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   to advertise forwarding plane features.  This document defines a
   mechanism to advertise such BGP Next Hop Capabilities.

   This document defines a new BGP non-transitive attribute to carry
   Next-Hop Capabilities.  This attribute is guaranteed to be deleted or
   updated when the BGP Next Hop is changed, in order to reflect the
   capabilities of the new BGP Next-Hop. Hence it allows advertising
   capabilities which are dependent of the BGP Next-Hop.

   This attribute advertises the capabilities of the BGP Next-Hop for
   the NLRI advertised in the same BGP update.  A BGP Next-Hop may
   advertise different capabilities for different set of NLRI.

   This document also defines a first application to advertise the
   capability to handle the MPLS Entropy Label defined in [RFC6790].
   Note that RFC 6790 had originally defined a BGP attribute for this
   but it has been latter deprecated in [RFC7447].

2.  BGP Next-Hop dependent Capabilities Attribute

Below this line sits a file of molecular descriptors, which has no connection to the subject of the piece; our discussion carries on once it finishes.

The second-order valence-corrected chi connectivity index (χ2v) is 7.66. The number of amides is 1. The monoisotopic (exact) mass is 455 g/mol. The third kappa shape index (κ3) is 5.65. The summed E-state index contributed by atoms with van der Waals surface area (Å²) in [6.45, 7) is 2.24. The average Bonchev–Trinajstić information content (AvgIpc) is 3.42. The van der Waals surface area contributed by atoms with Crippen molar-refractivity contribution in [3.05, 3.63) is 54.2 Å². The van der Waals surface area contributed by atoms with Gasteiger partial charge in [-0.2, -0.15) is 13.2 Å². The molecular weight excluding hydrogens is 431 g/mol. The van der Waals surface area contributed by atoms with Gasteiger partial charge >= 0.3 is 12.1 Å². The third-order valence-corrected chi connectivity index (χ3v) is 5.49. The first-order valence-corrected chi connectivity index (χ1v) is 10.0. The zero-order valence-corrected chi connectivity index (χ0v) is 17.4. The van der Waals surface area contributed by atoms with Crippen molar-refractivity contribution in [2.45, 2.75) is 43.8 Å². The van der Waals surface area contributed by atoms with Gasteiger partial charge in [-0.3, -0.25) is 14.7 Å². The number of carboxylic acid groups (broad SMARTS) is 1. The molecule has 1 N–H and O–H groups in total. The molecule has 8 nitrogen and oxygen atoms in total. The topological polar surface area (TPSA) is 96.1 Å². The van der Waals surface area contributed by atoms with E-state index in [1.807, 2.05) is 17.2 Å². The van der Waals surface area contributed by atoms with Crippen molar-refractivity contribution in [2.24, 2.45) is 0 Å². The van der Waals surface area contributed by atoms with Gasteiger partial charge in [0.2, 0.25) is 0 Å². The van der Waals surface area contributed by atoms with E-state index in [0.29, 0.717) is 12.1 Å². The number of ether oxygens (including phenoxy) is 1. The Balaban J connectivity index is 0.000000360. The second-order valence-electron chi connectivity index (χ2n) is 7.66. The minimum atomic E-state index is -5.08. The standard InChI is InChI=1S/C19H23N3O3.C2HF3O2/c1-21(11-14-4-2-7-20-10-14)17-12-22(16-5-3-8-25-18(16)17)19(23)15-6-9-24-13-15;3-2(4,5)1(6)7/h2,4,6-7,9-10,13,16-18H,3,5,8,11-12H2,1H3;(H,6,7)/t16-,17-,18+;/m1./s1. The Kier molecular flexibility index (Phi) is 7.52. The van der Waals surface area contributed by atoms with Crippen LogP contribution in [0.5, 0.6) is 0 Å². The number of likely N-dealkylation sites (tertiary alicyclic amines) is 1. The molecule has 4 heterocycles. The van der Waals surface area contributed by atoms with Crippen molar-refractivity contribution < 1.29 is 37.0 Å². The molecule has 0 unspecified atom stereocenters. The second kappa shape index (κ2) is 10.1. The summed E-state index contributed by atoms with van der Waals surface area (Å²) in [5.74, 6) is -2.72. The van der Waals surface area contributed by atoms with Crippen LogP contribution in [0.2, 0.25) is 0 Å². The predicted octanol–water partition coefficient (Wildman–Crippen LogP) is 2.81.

2.1.  Encoding

   The BGP Next-Hop dependent Capabilities Attribute is an optional,
   non-transitive BGP Attribute, of value TBD1.  The attribute consists
   of a set of Next-Hop Capabilities.

   The inclusion of a Next-Hop Capability "X" in a BGP UPDATE message,
   indicates that the BGP Next-Hop, encoded in either the NEXT_HOP
   attribute defined in [RFC4271] or the Network Address of Next Hop
   field of the MP_REACH_NLRI attribute defined in [RFC4760], supports
   the capability "X" for the NLRI advertised in this BGP UPDATE.

   This document does not make a distinction between these two Next-Hop
   fields and uses the term 'BGP Next-Hop' to refer to whichever one is
   used in a given BGP UPDATE message.

   A Next-Hop Capability is a triple (Capability Code, Capability
   Length, Capability Value) aka a TLV:













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                     +------------------------------+
                     | Capability Code (2 octets)   |
                     +------------------------------+
                     | Capability Length (2 octets) |
                     +------------------------------+
                     | Capability Value (variable)  |
                     ~                              ~
                     +------------------------------+

                     Figure 1: BGP Next-Hop Capability

   Capability Code: a two-octets unsigned binary integer which indicates